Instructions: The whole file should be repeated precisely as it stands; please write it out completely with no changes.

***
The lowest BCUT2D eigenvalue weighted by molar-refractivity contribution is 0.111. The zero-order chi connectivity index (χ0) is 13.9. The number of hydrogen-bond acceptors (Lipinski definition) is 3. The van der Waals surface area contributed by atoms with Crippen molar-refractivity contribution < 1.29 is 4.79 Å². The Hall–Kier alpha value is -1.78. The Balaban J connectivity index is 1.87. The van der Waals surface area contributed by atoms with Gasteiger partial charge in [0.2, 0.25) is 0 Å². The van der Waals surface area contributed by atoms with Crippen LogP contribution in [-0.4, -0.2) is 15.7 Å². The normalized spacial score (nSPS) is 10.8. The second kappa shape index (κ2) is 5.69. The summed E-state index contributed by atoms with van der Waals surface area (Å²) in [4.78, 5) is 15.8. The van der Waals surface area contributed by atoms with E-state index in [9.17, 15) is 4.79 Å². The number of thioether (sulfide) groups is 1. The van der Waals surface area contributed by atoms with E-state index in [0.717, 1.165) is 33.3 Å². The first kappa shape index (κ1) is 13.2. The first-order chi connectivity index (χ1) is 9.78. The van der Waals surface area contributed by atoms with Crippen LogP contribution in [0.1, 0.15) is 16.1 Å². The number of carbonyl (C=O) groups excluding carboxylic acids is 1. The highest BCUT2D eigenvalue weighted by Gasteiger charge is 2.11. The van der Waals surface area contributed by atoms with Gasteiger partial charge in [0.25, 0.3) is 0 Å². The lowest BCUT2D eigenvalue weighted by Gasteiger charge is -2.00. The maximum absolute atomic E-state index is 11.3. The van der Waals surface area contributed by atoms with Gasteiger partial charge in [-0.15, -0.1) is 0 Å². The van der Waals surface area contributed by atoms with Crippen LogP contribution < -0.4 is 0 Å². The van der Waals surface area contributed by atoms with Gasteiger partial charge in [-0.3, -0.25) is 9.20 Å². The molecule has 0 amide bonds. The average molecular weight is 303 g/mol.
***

The lowest BCUT2D eigenvalue weighted by molar-refractivity contribution is 0.111. The zero-order chi connectivity index (χ0) is 13.9. The number of hydrogen-bond acceptors (Lipinski definition) is 3. The van der Waals surface area contributed by atoms with Crippen molar-refractivity contribution < 1.29 is 4.79 Å². The Hall–Kier alpha value is -1.78. The Balaban J connectivity index is 1.87. The van der Waals surface area contributed by atoms with Gasteiger partial charge in [0.2, 0.25) is 0 Å². The van der Waals surface area contributed by atoms with Crippen LogP contribution in [-0.4, -0.2) is 15.7 Å². The normalized spacial score (nSPS) is 10.8. The second kappa shape index (κ2) is 5.69. The summed E-state index contributed by atoms with van der Waals surface area (Å²) in [4.78, 5) is 15.8. The van der Waals surface area contributed by atoms with E-state index in [9.17, 15) is 4.79 Å². The number of thioether (sulfide) groups is 1. The van der Waals surface area contributed by atoms with E-state index in [0.717, 1.165) is 33.3 Å². The first kappa shape index (κ1) is 13.2. The first-order chi connectivity index (χ1) is 9.78. The van der Waals surface area contributed by atoms with Crippen LogP contribution in [0.1, 0.15) is 16.1 Å². The number of carbonyl (C=O) groups excluding carboxylic acids is 1. The highest BCUT2D eigenvalue weighted by Gasteiger charge is 2.11. The van der Waals surface area contributed by atoms with Gasteiger partial charge in [0.25, 0.3) is 0 Å². The lowest BCUT2D eigenvalue weighted by Gasteiger charge is -2.00. The maximum absolute atomic E-state index is 11.3. The van der Waals surface area contributed by atoms with Gasteiger partial charge in [-0.15, -0.1) is 0 Å². The van der Waals surface area contributed by atoms with Crippen LogP contribution < -0.4 is 0 Å². The van der Waals surface area contributed by atoms with Gasteiger partial charge in [-0.3, -0.25) is 9.20 Å². The molecule has 0 amide bonds. The average molecular weight is 303 g/mol.